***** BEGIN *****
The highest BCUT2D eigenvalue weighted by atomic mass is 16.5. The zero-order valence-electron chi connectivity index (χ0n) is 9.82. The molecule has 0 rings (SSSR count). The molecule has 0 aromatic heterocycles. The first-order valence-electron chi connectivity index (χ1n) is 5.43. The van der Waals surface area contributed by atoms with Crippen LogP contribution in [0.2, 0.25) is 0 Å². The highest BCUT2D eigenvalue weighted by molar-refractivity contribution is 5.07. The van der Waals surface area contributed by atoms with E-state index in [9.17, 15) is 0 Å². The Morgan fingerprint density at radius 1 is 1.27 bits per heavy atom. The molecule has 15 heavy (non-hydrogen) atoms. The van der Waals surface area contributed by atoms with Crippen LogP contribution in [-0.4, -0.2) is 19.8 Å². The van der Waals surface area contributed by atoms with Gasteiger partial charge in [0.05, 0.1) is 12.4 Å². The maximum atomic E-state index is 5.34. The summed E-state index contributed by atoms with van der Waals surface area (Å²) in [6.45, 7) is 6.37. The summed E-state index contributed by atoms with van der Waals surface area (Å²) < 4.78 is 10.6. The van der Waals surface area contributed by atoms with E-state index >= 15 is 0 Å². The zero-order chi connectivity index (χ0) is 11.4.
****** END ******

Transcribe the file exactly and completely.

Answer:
The highest BCUT2D eigenvalue weighted by atomic mass is 16.5. The zero-order valence-electron chi connectivity index (χ0n) is 9.82. The molecule has 0 rings (SSSR count). The molecule has 0 aromatic heterocycles. The first-order valence-electron chi connectivity index (χ1n) is 5.43. The van der Waals surface area contributed by atoms with Crippen LogP contribution in [0.2, 0.25) is 0 Å². The highest BCUT2D eigenvalue weighted by molar-refractivity contribution is 5.07. The van der Waals surface area contributed by atoms with E-state index in [9.17, 15) is 0 Å². The Morgan fingerprint density at radius 1 is 1.27 bits per heavy atom. The molecule has 15 heavy (non-hydrogen) atoms. The van der Waals surface area contributed by atoms with Crippen LogP contribution in [-0.4, -0.2) is 19.8 Å². The van der Waals surface area contributed by atoms with Gasteiger partial charge in [0.05, 0.1) is 12.4 Å². The maximum atomic E-state index is 5.34. The summed E-state index contributed by atoms with van der Waals surface area (Å²) in [6.45, 7) is 6.37. The summed E-state index contributed by atoms with van der Waals surface area (Å²) < 4.78 is 10.6. The van der Waals surface area contributed by atoms with E-state index >= 15 is 0 Å². The zero-order chi connectivity index (χ0) is 11.4.